The Hero of a play is the person with the greatest heart.  Consequently, it is there that the audience rests their hearts.  For an actor, how thrilling it is to embody the vessel of integrity and bravura!  It is the chance to display and amplify their nobility, no matter the banalities of their “real life.”  Playing the Lead calls upon the best in an actor, and for two hours (or so) a night, that actor gets to distill themselves into their brightest essence.

The Lead, however, is also of paramount importance to the audience.  Played appropriately, we grow to trust them.   Our emotions follow them.  As the action builds, we look to the Lead to shepherd us through this ritual of theater.  We, the audience, get to fall in love anew.

When Master Li assures the dying Miser Shen of his arboreal legacy, the audience is reminded of the refreshment in forgiveness.  As Master Li designs a flying bamboo basket, we get to float aloft on the currents of ingenuity.  We live through the Lead.  We feel relief through the Lead.  An audience of strangers binds their hearts together through the Lead.

The beauty of theater is its ability to enchant disparate audiences through Leads of varying facades.  “Jitney” at Court Theatre is an example.   I’m not African-American.  I’m not from Philadelphia.  I have no experience in driving a cab.  Yet I loved them all for the span of the play.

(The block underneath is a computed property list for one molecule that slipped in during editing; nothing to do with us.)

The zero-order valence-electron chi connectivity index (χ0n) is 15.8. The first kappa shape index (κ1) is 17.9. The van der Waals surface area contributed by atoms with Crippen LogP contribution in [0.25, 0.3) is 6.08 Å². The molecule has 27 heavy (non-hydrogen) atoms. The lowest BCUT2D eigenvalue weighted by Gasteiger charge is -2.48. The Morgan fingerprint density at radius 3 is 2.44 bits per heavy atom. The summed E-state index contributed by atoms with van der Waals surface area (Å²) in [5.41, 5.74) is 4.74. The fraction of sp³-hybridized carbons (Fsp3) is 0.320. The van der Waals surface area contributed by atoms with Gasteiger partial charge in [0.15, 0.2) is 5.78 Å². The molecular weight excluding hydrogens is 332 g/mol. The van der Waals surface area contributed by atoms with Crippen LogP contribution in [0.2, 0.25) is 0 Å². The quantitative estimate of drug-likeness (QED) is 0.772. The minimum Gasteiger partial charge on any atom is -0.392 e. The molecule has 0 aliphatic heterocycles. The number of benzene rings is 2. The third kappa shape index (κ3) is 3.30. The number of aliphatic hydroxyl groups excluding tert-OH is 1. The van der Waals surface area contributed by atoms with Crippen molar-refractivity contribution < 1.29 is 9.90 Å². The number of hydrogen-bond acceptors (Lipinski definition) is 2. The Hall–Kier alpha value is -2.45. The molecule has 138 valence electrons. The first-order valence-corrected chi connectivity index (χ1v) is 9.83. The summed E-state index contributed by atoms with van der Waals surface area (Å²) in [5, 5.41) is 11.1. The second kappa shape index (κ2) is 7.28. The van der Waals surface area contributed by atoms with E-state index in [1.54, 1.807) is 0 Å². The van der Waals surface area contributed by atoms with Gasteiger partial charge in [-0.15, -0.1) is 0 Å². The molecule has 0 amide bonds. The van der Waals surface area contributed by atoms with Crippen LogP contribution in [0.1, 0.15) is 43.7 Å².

I wish so passionately for my Asian brothers to be able to play the Lead because they deserve to have audiences love them, too.  They are worthy of the opportunity to display high-minded versions of themselves.  Also, we, the general public, subconsciously thirst for the chance to surrender and be lead by one of them.  How do I know this?  Because we all want to know the many faces of love. 

My heart can attach to the Lead whether they be homosexual or Jew, female or deaf, colored or amputated.  Increasing the types and shapes of Leads in our plays, reiterates the foundational Truth that by simply being human, we are each capable of being Heroic.  And isn’t that the light we wish to bring to the world through our craft called Theater?

Friday, August 17, 2012

The Healthy Glow of Pride